Keith Naughton

Stories by Keith Naughton

  • Is The 'Regis Look' Your Final Answer?

    Who wants to look like a millionaire game-show host? Apparently, millions of American men. The monotone shirts and shiny ties Regis Philbin wears on "Who Wants to Be a Millionaire" are creating the biggest men's fashion frenzy since Don Johnson slipped a pink T shirt under his white blazer. Forget business casual, guys want the "Regis Look" in shades of mustard and eggplant. "People from all over the country are calling," says Lou Melazzo, manager of Beau Brummel, the Manhattan store that outfits Philbin.Now Philbin wants to make a million, at least, off the fashion phenom he created. Coming to department stores in time for Father's Day: "Regis brought to you by Van Heusen," a line of shirts and ties that sell for $77.50 a set. Van Heusen expects to sell $50 million in Regis wear in the first year.But with Regis making monotone mainstream, will the look become a fashion victim? "Do I want to look like Regis?" says Channing Barringer, 28, an exec who fancied brown-on-brown tones. ...
  • Squabbling Like Children

    After Steven Hsiao's 81-year-old mother died in 1998, dividing her financial assets was no trouble. Her will dictated her estate be shared equally by her seven children. Yet when it came to cleaning out their mother's Washington apartment, the middle-aged siblings battled over lamps, furniture and even kitchen utensils. When Hsiao claimed a knife and bread pan, his older sister, Dorothy, lambasted him for stealing her memories. "I said, 'It's just a knife. It's not worth anything'," says Hsiao, 44, a professor at Johns Hopkins.With the help of bereavement counseling, Dorothy says she got over her anger at Steven. But much is still unresolved. Art work from their mother's native China remains in storage until tempers cool. "There's a lot of baggage and ghosts that come out at a time like this," says Dorothy. "You should be grieving together, but you go back to being the way you were as kids, and you start fighting."Family feuds like the Hsiaos' are breaking out all over. In a recent...
  • Did Kayla Have To Die?

    After A 6-Year-Old Kills His Classmate, The Search For Answers Raises Fears About Parenting And Guns. Untangling The Troubled Life Of A Little Boy.
  • Tired Of Smile-Free Service?

    Hustling off to work one morning recently, Ann Andraska pulled into her neighborhood gas station in Ann Arbor, Mich., for a fill-up. On her way to the checkout counter, the elementary-school speech therapist grabbed a Coke and a five-pound bag of ice. As she fumbled with the ice while trying to pull money from her purse, the cashier barked, "Would you put that stuff down! I need the money." Andraska did as she was told, and the clerk flung her change across the counter. Shocked by such rudeness, Andraska sighed. "If you want better service,'' the clerk growled, "go across the street.''The problem is, it's not likely to be much better across the street. It's no secret that service is abysmal, a fact confirmed last week by a new University of Michigan survey of customer satisfaction that puts an exclamation point on an unfortunate Econ 101 lesson: as unemployment has fallen to its lowest level in 30 years, it's tough to find good workers. And that's why customer satisfaction at fast...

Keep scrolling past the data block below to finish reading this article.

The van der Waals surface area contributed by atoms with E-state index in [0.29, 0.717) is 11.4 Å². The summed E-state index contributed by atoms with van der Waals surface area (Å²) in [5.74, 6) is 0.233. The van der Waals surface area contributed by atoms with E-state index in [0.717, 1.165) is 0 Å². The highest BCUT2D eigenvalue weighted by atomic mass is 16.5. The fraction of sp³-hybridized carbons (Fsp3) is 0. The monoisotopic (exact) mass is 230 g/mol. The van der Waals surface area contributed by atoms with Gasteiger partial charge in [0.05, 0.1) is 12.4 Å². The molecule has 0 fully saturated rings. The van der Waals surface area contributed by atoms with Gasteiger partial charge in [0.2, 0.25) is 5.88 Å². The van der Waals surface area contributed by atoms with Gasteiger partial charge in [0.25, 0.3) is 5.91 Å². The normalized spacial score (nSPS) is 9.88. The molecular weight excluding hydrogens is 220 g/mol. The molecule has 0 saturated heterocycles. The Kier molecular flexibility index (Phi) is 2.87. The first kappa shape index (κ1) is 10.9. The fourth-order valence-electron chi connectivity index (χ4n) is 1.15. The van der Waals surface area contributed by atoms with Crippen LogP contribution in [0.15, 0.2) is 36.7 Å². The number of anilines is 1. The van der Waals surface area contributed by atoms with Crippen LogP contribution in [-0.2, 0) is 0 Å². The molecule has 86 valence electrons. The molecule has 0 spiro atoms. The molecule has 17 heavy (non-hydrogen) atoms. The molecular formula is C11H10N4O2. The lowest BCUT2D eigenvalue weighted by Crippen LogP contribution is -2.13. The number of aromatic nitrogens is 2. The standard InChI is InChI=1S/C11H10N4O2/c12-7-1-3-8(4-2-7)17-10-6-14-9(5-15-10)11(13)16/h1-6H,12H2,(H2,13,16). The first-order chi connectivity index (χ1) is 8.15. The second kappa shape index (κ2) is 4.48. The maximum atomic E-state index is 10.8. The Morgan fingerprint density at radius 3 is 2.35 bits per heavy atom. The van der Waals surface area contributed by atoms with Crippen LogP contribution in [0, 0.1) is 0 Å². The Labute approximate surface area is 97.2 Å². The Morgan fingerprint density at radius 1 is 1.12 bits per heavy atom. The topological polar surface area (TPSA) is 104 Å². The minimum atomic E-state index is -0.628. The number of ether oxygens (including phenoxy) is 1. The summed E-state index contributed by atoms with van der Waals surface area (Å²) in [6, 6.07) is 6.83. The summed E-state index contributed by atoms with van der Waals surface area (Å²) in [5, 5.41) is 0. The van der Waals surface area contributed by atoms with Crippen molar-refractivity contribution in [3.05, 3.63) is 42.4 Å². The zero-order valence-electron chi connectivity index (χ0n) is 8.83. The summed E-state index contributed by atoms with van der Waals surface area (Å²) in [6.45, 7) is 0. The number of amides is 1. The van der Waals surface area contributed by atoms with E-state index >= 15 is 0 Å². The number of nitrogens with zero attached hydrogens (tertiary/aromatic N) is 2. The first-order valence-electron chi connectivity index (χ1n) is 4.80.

• Crunch Time At Kellogg

    Growing up in Cleveland, Terri Manns started her day with a bowl of Kellogg's Raisin Bran. But now, Manns's day begins with "pure chaos" as she rushes to get her two kids to school and herself to the office. "I'm lucky to make it to work," says the 37-year-old executive, "let alone sit in my kitchen and eat breakfast." On a good day, Manns manages to gobble down a bagel during her morning scramble. "If it can't be easily eaten with one hand while the other hand is on the wheel of the car, forget about it," she says.Americans' hectic new morning routine is wreaking havoc on Kellogg Co. Killer commutes (nearly an hour round trip in many cities) leave no time to fix even the simplest breakfast. Getting out the door is equally challenging for the 64 percent of families in which both parents work. More Americans than ever simply skip breakfast, according to new data from NPD Group, an eating-habits researcher. "People wish they could just get breakfast injected into them on the run,"...
  • Impress Your Friends, Flatten Your Enemies

    It's the top draw at this year's Detroit Auto Show: General Motors' new Hummer H2SUV, a smaller sibling of the gulf-war monster. Without losing its combat roots, the H2 packs in enough creature comforts to serve as a Humvee for the whole family. At $45,000, it'll require a serious splurge, but GM chairman Jack Smith told NEWSWEEK that the H3, a baby Hummer priced at a trim $20,000, is on the way.To accomodate off-road excursions, the panel features altimeter and inclinometer gaugesThe instrument panel's chrome gauges glow green like a radar at nightA voice-activated stereo comes with a six-CD changer, plus 10 speakers throughout the vehicleThe transmission shifter is designed to resemble the throttle in a fighter jetIn lieu of a keyhole, the dash has a red button marked 'fire.' Press it, and the H2 starts.GM's new H2: it's not your mom's Hummer Price: $45,000*Debuts:Engine:Gas mileage:*Estimated. Source: GM
  • Can Toyota Get Its Mojo Back?